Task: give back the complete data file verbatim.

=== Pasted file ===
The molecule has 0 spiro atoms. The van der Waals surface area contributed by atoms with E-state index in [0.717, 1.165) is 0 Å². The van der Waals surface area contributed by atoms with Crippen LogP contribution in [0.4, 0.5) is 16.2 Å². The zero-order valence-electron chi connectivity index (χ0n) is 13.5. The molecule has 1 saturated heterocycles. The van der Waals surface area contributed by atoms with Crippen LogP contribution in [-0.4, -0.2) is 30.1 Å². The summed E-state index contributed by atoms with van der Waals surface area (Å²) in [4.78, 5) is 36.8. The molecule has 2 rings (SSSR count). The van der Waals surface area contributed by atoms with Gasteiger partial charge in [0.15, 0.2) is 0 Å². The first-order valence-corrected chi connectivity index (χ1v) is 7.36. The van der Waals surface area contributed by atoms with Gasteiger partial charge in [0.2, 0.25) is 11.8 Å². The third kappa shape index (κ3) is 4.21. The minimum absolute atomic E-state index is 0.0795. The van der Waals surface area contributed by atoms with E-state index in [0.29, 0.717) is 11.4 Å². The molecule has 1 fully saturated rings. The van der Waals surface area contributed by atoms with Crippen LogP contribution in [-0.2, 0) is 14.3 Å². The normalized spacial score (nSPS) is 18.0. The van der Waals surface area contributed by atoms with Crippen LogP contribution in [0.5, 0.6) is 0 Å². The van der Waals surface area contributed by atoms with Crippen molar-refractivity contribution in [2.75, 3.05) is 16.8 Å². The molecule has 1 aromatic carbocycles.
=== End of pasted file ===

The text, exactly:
The molecule has 0 spiro atoms. The van der Waals surface area contributed by atoms with E-state index in [0.717, 1.165) is 0 Å². The van der Waals surface area contributed by atoms with Crippen LogP contribution in [0.4, 0.5) is 16.2 Å². The zero-order valence-electron chi connectivity index (χ0n) is 13.5. The molecule has 1 saturated heterocycles. The van der Waals surface area contributed by atoms with Crippen LogP contribution in [-0.4, -0.2) is 30.1 Å². The summed E-state index contributed by atoms with van der Waals surface area (Å²) in [4.78, 5) is 36.8. The molecule has 2 rings (SSSR count). The van der Waals surface area contributed by atoms with Gasteiger partial charge in [0.15, 0.2) is 0 Å². The first-order valence-corrected chi connectivity index (χ1v) is 7.36. The van der Waals surface area contributed by atoms with Gasteiger partial charge in [0.2, 0.25) is 11.8 Å². The third kappa shape index (κ3) is 4.21. The minimum absolute atomic E-state index is 0.0795. The van der Waals surface area contributed by atoms with E-state index in [0.29, 0.717) is 11.4 Å². The molecule has 1 fully saturated rings. The van der Waals surface area contributed by atoms with Crippen LogP contribution in [-0.2, 0) is 14.3 Å². The normalized spacial score (nSPS) is 18.0. The van der Waals surface area contributed by atoms with Crippen LogP contribution in [0.5, 0.6) is 0 Å². The van der Waals surface area contributed by atoms with Crippen molar-refractivity contribution in [2.75, 3.05) is 16.8 Å². The molecule has 1 aromatic carbocycles.